Tuesday, October 30, 2012

A Few Words About War

My latest fiction read has been Ernest Hemingway's For Whom the Bell Tolls, a novel set in Spain during the 1936-39 civil war in that country.  The story centers on Robert Jordan, an American volunteer fighting with the Republicans against Franco and his fascists.  For a war novel, there is not much action, much of the narrative focuses on thoughts, fears, motivations and expectations of the various characters.  It's very much a work about human nature.

A few of those explorations examine the consequences of war.  At one point after Jordan has briefed the guerrillas with whom he is working about the details of his mission, one of the characters makes this observation to the reader: 
I hope I am not for the killing, Anselmo was thinking.  I think that after the war there will have to be some great penance done for the killing.  If we no longer have religion after the war then I think there must be some form of civic penance organized that all ma be cleansed from the killing or else we will never have true and human basis for living.  The killing is necessary, I know, but still the doing of it is very bad for a man and I think that, after all this is over and we have won the war, there must be a penance of some kind for the cleansing of us all.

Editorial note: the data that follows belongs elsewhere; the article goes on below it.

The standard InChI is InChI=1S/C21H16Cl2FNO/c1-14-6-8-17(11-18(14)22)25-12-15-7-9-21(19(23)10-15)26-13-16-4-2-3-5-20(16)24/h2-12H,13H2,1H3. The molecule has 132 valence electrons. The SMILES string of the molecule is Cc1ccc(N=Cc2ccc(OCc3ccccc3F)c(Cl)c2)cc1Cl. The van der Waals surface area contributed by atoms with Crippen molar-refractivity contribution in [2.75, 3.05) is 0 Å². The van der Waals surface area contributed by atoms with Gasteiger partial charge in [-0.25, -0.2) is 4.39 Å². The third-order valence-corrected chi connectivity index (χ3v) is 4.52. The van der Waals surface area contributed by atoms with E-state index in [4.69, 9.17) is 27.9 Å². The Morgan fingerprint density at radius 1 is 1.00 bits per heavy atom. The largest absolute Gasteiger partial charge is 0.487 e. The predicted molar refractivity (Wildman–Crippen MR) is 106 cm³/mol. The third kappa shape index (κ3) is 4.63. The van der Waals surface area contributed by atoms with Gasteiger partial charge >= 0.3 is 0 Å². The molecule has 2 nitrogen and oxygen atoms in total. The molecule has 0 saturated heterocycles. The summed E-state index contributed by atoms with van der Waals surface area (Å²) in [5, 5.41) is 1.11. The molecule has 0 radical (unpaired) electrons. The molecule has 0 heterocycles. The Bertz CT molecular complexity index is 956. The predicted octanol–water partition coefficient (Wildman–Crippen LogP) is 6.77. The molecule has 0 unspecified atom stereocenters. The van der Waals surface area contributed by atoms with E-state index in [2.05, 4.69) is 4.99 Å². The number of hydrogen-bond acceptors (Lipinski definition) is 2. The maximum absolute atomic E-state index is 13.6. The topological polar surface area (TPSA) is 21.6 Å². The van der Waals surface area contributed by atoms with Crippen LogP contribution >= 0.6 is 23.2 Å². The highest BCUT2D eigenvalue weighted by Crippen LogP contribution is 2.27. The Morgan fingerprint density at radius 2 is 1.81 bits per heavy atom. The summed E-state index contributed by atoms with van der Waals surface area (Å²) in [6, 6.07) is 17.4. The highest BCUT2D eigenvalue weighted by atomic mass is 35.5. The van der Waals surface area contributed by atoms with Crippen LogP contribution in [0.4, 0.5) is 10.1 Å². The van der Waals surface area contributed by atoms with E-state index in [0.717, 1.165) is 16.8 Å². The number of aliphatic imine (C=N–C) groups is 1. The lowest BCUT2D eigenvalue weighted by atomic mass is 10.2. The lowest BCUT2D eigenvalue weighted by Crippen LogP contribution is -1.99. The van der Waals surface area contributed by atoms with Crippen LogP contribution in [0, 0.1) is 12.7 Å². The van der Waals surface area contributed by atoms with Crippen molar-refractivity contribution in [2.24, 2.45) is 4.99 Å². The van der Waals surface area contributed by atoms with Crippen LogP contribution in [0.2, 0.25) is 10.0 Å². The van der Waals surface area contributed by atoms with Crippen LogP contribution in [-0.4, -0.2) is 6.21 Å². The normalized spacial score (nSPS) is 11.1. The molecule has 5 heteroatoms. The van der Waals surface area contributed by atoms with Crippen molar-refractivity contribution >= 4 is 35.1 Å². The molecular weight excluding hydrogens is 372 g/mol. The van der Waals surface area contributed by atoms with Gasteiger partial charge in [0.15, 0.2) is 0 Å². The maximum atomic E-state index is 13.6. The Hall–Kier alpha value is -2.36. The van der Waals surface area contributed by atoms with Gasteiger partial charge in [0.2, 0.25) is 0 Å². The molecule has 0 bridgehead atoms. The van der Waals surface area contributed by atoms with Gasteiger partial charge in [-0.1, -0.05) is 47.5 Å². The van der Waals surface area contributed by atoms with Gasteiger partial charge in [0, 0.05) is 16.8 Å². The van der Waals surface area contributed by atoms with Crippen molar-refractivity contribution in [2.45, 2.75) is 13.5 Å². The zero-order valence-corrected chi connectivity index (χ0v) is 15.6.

Later on, Jordan questions himself after reading a letter found on the body of a young soldier he has just killed:
How many is that you have killed?  he asked himself.  I don't know.  Do you think you have a right to kill any one?  No.  But I have to.  How many of those you have killed have been real fascists?  Very few.  But the are all the enemy to whose force we are the opposing force.  But you like the people of Navarra better than those of any other part of Spain.  Yes.  And you kill them.  Yes.  If you don't believe it go down to there to the camp.  Don't you know that it is wrong to kill?  Yes.  But you do it?  Yes.  And you still believe that your cause is right?  Yes.
These two passages struck an emotional chord in me.  I've had a variation of the Jordan's soliloquy playing in my head for four decades now regarding my own military service.  Except that I did not believe in the cause.  I've come to terms with that fact but it's always an uneasy truce.

I do know that Anselmo is correct.  There is always a price to pay for the killing.  If we are lucky, it cleanses us.  If not, it kills us.

For Whom the Bell Tolls is the first Hemingway I've read as an adult.  I'm sure I read some in high school or college but it didn't make much of an impression on me.  My impression of Hemingway has always been the stereotype "manly man, big game hunter image" of his later years.  For Whom the Bell Tolls was a good reminder that he actually wrote with some understanding and perspicacity.

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